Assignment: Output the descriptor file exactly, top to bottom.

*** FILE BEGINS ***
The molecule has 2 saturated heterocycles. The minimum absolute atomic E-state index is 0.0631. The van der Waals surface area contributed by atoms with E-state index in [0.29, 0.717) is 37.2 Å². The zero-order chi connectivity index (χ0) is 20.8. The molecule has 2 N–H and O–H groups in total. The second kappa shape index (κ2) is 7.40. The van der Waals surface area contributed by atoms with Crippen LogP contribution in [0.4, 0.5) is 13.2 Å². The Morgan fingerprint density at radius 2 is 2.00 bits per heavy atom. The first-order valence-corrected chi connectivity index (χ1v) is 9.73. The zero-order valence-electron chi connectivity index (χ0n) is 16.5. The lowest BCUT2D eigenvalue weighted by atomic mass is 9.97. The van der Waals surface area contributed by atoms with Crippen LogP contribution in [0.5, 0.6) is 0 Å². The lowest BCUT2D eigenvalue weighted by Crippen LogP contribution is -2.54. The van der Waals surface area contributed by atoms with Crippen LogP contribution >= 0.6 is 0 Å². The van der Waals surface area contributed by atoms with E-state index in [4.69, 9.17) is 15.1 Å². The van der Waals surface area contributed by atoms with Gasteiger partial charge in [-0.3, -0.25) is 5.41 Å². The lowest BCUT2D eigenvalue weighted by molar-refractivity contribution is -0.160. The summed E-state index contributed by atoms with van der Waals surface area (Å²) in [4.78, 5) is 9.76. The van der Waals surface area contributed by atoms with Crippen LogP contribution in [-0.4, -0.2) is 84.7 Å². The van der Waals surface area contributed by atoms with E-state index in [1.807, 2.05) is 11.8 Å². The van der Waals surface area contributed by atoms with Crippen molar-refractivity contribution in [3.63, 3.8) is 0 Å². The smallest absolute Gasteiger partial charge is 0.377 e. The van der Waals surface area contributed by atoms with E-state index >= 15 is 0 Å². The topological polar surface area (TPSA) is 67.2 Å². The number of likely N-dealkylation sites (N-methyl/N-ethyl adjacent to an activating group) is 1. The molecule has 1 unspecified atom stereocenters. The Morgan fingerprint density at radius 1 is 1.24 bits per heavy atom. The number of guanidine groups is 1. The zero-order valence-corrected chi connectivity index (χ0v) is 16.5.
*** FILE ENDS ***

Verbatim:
The molecule has 2 saturated heterocycles. The minimum absolute atomic E-state index is 0.0631. The van der Waals surface area contributed by atoms with E-state index in [0.29, 0.717) is 37.2 Å². The zero-order chi connectivity index (χ0) is 20.8. The molecule has 2 N–H and O–H groups in total. The second kappa shape index (κ2) is 7.40. The van der Waals surface area contributed by atoms with Crippen LogP contribution in [0.4, 0.5) is 13.2 Å². The Morgan fingerprint density at radius 2 is 2.00 bits per heavy atom. The first-order valence-corrected chi connectivity index (χ1v) is 9.73. The zero-order valence-electron chi connectivity index (χ0n) is 16.5. The lowest BCUT2D eigenvalue weighted by atomic mass is 9.97. The van der Waals surface area contributed by atoms with Crippen LogP contribution in [0.5, 0.6) is 0 Å². The lowest BCUT2D eigenvalue weighted by Crippen LogP contribution is -2.54. The van der Waals surface area contributed by atoms with Crippen LogP contribution >= 0.6 is 0 Å². The van der Waals surface area contributed by atoms with E-state index in [4.69, 9.17) is 15.1 Å². The van der Waals surface area contributed by atoms with Gasteiger partial charge in [-0.3, -0.25) is 5.41 Å². The lowest BCUT2D eigenvalue weighted by molar-refractivity contribution is -0.160. The summed E-state index contributed by atoms with van der Waals surface area (Å²) in [4.78, 5) is 9.76. The van der Waals surface area contributed by atoms with Crippen LogP contribution in [-0.4, -0.2) is 84.7 Å². The van der Waals surface area contributed by atoms with E-state index in [1.807, 2.05) is 11.8 Å². The van der Waals surface area contributed by atoms with Crippen molar-refractivity contribution in [3.63, 3.8) is 0 Å². The smallest absolute Gasteiger partial charge is 0.377 e. The van der Waals surface area contributed by atoms with E-state index >= 15 is 0 Å². The topological polar surface area (TPSA) is 67.2 Å². The number of likely N-dealkylation sites (N-methyl/N-ethyl adjacent to an activating group) is 1. The molecule has 1 unspecified atom stereocenters. The Morgan fingerprint density at radius 1 is 1.24 bits per heavy atom. The number of guanidine groups is 1. The zero-order valence-corrected chi connectivity index (χ0v) is 16.5.